Undisputed champ: Crawford stops Indongo in 3rd round
LINCOLN, Neb. — Terence Crawford stopped Julius Indongo in the third round Saturday night to become the undisputed world champion at 140 pounds.
Crawford sent Indongo to the canvas with a right to the body in the last minute of the second round and just missed with a massive left hook before the bell. Midway through the third round, Crawford caught Indongo with a left hook to the body that put him down writhing in pain.
The fight was the first four-belt unification bout since 2004, when Bernard Hopkins stopped Oscar De La Hoya to claim all the belts in the 160-pound division. Crawford came in with the WBC and WBO belts; Indongo, from Namibia, was the WBA and IBF champion.
“It means everything,” Crawford said. “I’m the only one who can I’m the undisputed champion of the world. That’s big because there’s nobody else who can they’re undisputed in their weight division.”
Promoter Bob Arum of Top Rank said the plan is for Crawford to go with him to Australia for the expected November rematch between Jeff Horn and Manny Pacquiao. Arum wants Crawford to fight the winner.
“I’m all for it,” Crawford said.
Crawford (32-0, 23 knockouts) was in his home state for the fifth time in nine fights but for the first time in Lincoln, 45 minutes from his Omaha base.
Indongo (22-1, 11 knockouts) was fighting for the first time in the United States after winning bouts in Russia and Scotland to win his titles.
Crawford entered the ring to roars from the Pinnacle Bank Arena sellout crowd of 12,121 after coming down the steps from the arena concourse. He wore a red No. 140 Nebraska Cornhuskers football jersey, a nod to this city being home to the University of Nebraska.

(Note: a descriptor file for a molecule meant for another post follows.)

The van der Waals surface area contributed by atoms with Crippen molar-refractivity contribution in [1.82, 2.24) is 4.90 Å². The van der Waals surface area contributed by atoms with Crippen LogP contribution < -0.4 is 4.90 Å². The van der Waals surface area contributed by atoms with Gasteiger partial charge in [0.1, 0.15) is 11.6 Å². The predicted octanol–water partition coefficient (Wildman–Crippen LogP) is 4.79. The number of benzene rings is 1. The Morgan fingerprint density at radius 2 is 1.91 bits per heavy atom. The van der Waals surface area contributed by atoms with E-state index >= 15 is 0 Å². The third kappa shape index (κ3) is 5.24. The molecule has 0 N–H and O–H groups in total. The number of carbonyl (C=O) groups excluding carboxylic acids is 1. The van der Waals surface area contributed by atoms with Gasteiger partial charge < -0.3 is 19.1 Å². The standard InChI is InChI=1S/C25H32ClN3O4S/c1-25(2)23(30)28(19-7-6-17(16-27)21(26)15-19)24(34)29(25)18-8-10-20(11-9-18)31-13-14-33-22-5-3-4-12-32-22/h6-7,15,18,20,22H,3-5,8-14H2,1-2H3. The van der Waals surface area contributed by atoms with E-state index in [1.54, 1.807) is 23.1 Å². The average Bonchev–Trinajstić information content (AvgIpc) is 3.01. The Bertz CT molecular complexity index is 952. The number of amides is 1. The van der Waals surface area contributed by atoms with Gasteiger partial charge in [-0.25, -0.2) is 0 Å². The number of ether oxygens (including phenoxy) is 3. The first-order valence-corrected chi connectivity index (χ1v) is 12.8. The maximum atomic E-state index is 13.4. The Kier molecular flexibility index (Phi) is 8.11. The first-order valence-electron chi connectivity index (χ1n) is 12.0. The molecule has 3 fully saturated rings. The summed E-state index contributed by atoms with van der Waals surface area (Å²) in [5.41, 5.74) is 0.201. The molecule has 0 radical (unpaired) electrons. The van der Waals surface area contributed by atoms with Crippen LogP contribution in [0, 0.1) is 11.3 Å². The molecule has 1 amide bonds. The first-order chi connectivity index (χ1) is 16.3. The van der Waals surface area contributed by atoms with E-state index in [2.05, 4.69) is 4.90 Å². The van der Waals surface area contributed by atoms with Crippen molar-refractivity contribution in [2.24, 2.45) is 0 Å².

With fans on their feet and chanting his name, the 29-year-old Crawford seized control early. When his final blow took down Indongo, the decibel level increased even more, and Crawford jumped in the air in the middle of the ring in celebration.
Indongo couldn’t get up.
“When he hit me, it hurt so bad,” he said. “When he hit me like that, my mind was gone.”
On the undercard, 20-year-old Shakur Stevenson scored a unanimous decision over Argentinian David Paz in a super featherweight bout. Stevenson (3-0, 1 knockout) flashed superior speed and finesse throughout the six rounds and knocked down Paz (4-4-1) late in the fifth.
Stevenson, of Newark, New Jersey, is considered a rising star in the pro ranks after earning a silver medal in the 2016 Olympics.
“I feel like the competition stepped up this fight and I feel like I put on a good show, a good boxing display,” Stevenson said. “I was really trying to get the knockout, and I was trying to get him with a good hard punch. I was trying to hit him with my left hand and my hook. I do need to use my jab a lot more.”
Light heavyweight contender Oleksandr Gvozdyk (14-0, 12 KOs) of Ukraine stopped Craig Baker (17-2, 13 KOs) of Baytown, Texas, at 2:40 of the sixth round.
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